Ullrich's manager Wolfgang Strohband also had his Hamburg residence searched. “I was not contacted. I therefore know nothing about it. But we have our lawyers looking into it. They will advise us as to our next course of action,” Strohband told German news agency SID.
A further eight residences were searched. According to state prosecutor Fred Apostel, the raid was part of a larger investigation process taking place on an international scale into doping practices in cycling.
It was triggered by a complaint made to the police by former athlete Barbara Bannenberg, who accused Ullrich, his advisor Rudy Pevenage as well as Spanish cyclist Oscar Sevilla of “betrayal of their employees [T-Mobile]. “Sport in Germany must be kept clean,” she insisted.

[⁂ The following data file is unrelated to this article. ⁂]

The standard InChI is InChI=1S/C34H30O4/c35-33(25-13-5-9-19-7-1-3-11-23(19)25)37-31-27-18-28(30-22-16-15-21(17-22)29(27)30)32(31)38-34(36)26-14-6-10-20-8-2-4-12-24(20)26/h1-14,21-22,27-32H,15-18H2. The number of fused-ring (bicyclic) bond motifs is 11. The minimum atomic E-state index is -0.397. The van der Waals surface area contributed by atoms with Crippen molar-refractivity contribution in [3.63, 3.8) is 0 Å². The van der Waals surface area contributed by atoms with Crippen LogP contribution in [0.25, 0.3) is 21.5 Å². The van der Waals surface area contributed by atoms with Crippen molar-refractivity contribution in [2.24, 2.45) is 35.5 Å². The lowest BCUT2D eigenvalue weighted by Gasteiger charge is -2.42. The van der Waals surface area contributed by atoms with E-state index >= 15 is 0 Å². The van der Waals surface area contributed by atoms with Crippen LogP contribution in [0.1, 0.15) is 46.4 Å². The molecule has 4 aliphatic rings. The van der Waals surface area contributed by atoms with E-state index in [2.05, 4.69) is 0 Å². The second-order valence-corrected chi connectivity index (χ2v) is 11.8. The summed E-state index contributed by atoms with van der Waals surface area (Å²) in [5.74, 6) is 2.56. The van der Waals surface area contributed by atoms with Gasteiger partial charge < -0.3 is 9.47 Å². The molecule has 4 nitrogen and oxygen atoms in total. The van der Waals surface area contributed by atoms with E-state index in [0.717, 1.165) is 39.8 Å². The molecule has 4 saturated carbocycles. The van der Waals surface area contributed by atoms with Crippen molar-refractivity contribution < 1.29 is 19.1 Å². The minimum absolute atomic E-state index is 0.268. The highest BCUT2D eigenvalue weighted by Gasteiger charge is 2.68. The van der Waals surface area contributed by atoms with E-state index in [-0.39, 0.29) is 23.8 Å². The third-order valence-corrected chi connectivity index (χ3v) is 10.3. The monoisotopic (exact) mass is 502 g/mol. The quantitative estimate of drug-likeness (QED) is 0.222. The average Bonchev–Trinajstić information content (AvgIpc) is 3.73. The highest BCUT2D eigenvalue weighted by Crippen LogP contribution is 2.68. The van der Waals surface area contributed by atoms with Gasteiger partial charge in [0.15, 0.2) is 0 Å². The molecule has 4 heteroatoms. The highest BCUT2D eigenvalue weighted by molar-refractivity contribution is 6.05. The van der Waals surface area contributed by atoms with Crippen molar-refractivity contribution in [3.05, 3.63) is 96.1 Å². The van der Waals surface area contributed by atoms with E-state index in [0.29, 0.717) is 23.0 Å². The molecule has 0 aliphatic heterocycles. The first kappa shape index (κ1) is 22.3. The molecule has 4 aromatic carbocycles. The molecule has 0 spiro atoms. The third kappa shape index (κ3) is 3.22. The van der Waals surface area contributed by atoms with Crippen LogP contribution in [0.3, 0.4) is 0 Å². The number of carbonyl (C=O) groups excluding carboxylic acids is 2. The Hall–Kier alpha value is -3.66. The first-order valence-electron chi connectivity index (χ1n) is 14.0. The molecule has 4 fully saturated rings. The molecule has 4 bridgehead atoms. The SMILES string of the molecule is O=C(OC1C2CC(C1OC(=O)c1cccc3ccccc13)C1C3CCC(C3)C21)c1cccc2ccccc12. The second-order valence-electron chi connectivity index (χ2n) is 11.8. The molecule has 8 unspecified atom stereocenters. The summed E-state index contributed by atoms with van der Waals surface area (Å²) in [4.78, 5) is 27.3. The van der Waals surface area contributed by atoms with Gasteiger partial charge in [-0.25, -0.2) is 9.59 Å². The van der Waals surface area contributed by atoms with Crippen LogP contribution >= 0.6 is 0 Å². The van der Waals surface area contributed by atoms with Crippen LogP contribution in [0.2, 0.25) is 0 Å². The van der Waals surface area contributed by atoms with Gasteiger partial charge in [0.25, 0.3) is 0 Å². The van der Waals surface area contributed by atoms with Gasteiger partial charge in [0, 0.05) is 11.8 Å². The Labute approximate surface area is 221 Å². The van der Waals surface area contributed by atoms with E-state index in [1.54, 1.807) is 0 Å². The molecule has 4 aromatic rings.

Both riders, as well as Pevenage, have now been sacked by the German team after they failed to prove their innocence following the breaking of the ‘Operacion Puerto' blood doping scandal.
The BKA also confirmed investigations of infringements of medicinal law were taking place against one person, though refused to name them.
Ullrich has denied any involvement in the doping scandal, as well as having had any contact with Dr. Fuentes.
Meanwhile, the German has won a libel case in a Hamburg court against Dr. Werner Franke, who claimed the former T-Mobile leader paid €35000 per year in return for banned substances from Spanish doctor Eufemiano Fuentes. Dr. Franke has been forbidden from repeating his accusations.